In a recent reading, Phillips commented that one of his friends had told him that he, Phillips, included ‘too much of the natural world’ in his poems. Wild is the Wind, as opposed to his previous Reconnaissance, certainly contains far less of the natural world; and leaves the natural world in order to more fully explore ‘self-knowledge’. Thus, it is perhaps slightly misleading to call Phillips a ‘metaphysical’ poet, as in this book, he is the poet of self-knowledge as emotional intelligence. Such intricate explorations of emotional intelligence drive his style, that lapidary syntax, which can run a single sentence through a single poem of fifteen long lines, such as ‘At Bay’ from Reconnaissance. The syntax is driven by the restlessness mentioned in the quotation above, and that restlessness driving to penetration occasions the further need for the intricate syntax. Thus the sentence structure is mimetic of that ‘pierc[ing] of the world as we knew it’, so that in turn, ‘the world as we’ve never known it pierces us’; all of this driven by the ‘daring’ Phillips so champions.

Phillip’s piercing emotional intelligence leads him to lay his own life on the line. And as a gay man, such an exploration becomes an Audenesque quest into the meaning of love, as in these lines from ‘Revolver’,

His face
was a festival, within which – just as
tenderness is only sometimes
weakness, or how what we were
can become unrecognizable to what we are,
or think we are – leaves swam in the air.

The image of the face as festival and the leaves swimming in the air are repetitions from earlier in the poem. But inside that repetition is the turning of insight upon insight; a double folding in order to unfold. Phillips’ syntax here contains the turning of the mind upon itself, which might seem a kind of neurosis were it not that, as we have seen above, the reader both colludes in and recognises herself in this. The poet is reading the reader; reading the reader’s own inquiry into their own tendernesses, their own weaknesses.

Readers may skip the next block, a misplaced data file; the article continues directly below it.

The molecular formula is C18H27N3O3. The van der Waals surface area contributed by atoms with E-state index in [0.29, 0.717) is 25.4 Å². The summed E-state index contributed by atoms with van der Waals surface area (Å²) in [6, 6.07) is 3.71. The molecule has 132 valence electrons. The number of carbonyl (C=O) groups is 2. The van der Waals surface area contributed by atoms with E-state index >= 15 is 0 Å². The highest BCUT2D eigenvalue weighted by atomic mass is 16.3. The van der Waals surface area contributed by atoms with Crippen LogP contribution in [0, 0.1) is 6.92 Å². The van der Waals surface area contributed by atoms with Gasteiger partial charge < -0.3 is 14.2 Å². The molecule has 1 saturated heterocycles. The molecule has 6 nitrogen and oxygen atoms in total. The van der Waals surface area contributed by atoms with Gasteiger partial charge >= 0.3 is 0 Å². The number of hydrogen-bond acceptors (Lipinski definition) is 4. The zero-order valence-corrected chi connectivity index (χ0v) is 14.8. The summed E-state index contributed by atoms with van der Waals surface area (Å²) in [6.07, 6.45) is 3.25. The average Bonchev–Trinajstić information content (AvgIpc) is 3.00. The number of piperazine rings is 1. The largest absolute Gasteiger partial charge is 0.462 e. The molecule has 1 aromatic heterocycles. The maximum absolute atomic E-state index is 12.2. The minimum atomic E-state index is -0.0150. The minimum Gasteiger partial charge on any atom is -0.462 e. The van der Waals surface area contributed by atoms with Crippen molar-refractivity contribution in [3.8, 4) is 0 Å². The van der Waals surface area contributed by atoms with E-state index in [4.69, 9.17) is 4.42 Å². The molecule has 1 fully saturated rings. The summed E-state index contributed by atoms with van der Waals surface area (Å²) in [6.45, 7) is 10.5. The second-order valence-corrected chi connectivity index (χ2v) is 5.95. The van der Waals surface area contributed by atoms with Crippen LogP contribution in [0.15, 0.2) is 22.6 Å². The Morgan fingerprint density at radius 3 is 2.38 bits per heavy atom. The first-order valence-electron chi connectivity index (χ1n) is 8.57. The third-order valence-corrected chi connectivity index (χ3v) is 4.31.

The physical world is not quite absent from this book, although there isn’t quite the fluent movement from natural to metaphysical that there was in the previous book, Reconnaissance. ‘Before the Leave turn back’ begins,

Though I’ve shot the owl down, it hasn’t stopped its trembling,
so I have to still it. I cup my hand as for a shield, a sign-both-
until it looks like my idea, at least, of mercy beside the one
wing where I’ve broken it…

and the poem ends, ‘The only sound for miles is the sound of finishing.’

The shooting of an owl feels like an act of shocking violence, particularly when followed by the second half of that line; there are few better examples of Phillips’ skill than the sheer, physical revulsion that image provokes. And it might be, also, that Phillips’ further exploration of his own actions as ‘shield’ and ‘sign’ might seem an artistic special pleading too far. When Phillips comments ‘it looks like my idea, at least, of mercy’, he opens himself up to the criticism that this is no mercy at all. However, Phillips deepens the exploration of emotional intelligence with this laying of his own behaviour open. And that final line suggests the toll such actions ultimately exact.

Such laying bare, also, belies the comment that Phillips’ writing is cerebral, that he is, simply, a contemporary metaphysical. He is not a confessional poet, either, but seems extraordinarily equipped to understand what confession really entails. In a time of strong man politics and a world easing itself towards ecological catastrophe, Phillips involves us all in calm, mature and poised explorations of what love really means. His explorations of emotional intelligence in an age of chaos feel like a contemporary Four Quartets.

Ian Pople